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Review GPA: SHINE SHINE SHINE by Lydia Netzer

In Review GPA, we translate reviews of notable new books into letter grades and determine a grade point average.

Shine Shine Shine by Lydia Netzer

Publication Date: July 27, 2012

Genre: Literary Fiction

Publisher: St. Martin’s Press

Publisher’s Synopsis:

When Maxon met Sunny, he was seven years, four months, and eighteen-days old. Or, he was 2693 rotations of the earth old. Maxon was different. Sunny was different. They were different together.

Now, twenty years later, they are married, and Sunny wants, more than anything, to be “normal.” She’s got the housewife thing down perfectly, but Maxon, a genius engineer, is on a NASA mission to the moon, programming robots for a new colony. Once they were two outcasts who found unlikely love in each other: a wondrous, strange relationship formed from urgent desire for connection. But now they’re parents to an autistic son. And Sunny is pregnant again. And her mother is dying in the hospital. Their marriage is on the brink of imploding, and they’re at each other’s throats with blame and fear. What exactly has gone wrong?

Sunny wishes Maxon would turn the rocket around and come straight-the-hell home. When an accident in space puts the mission in peril, everything Sunny and Maxon have built hangs in the balance. Dark secrets, long-forgotten murders, and a blond wig all come tumbling to the light. And nothing will ever be the same.…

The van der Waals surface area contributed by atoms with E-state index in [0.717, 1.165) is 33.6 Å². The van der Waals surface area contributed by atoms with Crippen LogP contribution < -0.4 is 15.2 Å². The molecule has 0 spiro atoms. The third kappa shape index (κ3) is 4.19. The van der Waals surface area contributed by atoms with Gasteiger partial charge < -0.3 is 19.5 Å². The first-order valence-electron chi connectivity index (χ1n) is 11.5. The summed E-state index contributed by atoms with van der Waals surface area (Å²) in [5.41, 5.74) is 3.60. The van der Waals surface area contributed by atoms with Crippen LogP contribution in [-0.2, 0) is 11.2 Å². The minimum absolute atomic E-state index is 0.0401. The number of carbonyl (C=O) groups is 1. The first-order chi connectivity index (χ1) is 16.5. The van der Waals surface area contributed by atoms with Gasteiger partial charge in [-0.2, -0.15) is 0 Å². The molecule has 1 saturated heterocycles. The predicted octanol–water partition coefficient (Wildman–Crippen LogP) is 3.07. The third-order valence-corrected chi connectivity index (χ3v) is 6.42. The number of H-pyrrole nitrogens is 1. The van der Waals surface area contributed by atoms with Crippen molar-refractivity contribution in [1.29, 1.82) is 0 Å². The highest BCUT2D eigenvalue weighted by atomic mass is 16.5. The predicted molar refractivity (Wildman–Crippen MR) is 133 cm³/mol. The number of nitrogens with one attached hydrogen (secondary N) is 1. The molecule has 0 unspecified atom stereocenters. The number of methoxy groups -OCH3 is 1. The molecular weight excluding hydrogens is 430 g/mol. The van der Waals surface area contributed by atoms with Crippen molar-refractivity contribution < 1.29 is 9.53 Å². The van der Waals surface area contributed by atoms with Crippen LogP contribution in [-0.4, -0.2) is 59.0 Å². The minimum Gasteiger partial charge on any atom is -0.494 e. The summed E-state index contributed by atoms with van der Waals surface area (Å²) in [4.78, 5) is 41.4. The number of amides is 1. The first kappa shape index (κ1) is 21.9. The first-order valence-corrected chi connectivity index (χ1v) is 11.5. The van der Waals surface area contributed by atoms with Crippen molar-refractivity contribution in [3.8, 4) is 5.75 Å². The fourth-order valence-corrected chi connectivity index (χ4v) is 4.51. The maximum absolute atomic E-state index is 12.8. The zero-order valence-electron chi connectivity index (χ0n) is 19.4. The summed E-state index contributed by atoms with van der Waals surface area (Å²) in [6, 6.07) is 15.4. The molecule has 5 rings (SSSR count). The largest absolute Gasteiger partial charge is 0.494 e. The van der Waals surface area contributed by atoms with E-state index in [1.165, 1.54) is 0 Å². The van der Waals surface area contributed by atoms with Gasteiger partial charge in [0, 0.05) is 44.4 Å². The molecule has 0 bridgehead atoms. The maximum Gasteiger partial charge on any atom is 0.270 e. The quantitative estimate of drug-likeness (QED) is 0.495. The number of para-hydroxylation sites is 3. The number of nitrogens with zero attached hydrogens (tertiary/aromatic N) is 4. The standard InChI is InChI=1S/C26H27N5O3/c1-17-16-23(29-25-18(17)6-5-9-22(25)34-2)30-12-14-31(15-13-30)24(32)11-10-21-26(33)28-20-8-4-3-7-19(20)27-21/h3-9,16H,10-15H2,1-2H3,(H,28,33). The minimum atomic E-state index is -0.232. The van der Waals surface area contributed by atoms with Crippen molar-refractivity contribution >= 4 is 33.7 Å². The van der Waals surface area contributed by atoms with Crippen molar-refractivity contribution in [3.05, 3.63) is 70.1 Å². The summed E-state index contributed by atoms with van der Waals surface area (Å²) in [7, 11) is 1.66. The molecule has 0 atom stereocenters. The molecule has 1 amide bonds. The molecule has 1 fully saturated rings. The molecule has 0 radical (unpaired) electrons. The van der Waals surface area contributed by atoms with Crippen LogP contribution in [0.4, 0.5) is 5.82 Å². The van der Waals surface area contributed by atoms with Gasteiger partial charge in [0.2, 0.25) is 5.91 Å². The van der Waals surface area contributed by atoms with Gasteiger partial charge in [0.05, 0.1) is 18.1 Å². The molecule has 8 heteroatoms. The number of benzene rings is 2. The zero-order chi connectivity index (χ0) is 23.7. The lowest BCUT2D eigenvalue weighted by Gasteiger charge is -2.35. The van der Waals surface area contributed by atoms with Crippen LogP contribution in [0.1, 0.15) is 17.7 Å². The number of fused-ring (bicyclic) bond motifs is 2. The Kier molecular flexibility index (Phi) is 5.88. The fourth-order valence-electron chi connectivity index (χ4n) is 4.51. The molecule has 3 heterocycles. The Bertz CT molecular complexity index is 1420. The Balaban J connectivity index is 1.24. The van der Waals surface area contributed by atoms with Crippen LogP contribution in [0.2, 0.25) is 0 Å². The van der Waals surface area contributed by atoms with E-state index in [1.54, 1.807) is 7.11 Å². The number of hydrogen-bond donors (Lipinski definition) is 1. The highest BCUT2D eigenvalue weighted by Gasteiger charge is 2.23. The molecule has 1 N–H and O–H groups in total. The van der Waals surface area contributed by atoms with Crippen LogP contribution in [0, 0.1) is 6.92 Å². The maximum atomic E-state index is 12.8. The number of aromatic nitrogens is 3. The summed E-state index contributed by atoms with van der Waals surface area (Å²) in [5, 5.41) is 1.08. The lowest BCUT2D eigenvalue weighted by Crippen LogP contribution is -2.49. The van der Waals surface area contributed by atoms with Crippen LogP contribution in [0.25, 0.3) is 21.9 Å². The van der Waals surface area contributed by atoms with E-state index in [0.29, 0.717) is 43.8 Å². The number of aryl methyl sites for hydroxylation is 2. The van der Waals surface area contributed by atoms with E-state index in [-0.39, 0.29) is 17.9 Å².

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Janet Maslin, in The New York Times:

Gold Star:

Ms. Netzer’s very first book gives chick lit a metaphysical spin. Like Sunny herself, it is a distinct anomaly. And a reader-friendly one.

Demerit:

None

Grade: B+

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Sam Sacks, in The Wall Street Journal

Gold Star:

The book’s unpredictable plot twists have a way of spurring Sunny and her clan to action that makes these people seem idiosyncratically human rather than just implausible. Theirs is a refreshingly weird story about the exuberant weirdness of familial love.

Demerit:

None

Grade: A-

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From The Boston Globe Review

Gold Star:

Moving back and forth in time, Netzer sketches a narrative both realistic and lyrical. Sunny and Maxon’s love story is deeply strange yet utterly convincing. Like so much in this lovely book, it’s the weirdness that makes it feel real.

Demerit:

None.

Grade: A-

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Yvonne Zip, in The Washington Post

Gold Star:

 “Shine Shine Shine” breaks free of the gravitational pull of traditional romantic cliches.

Demerit:

None

Grade: A-

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Liesel Schillinger, in The New York Times

Gold Star

…stellar, thought-provoking debut.

Demerit

None

Grade: A

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Review GPA: A- (3.68)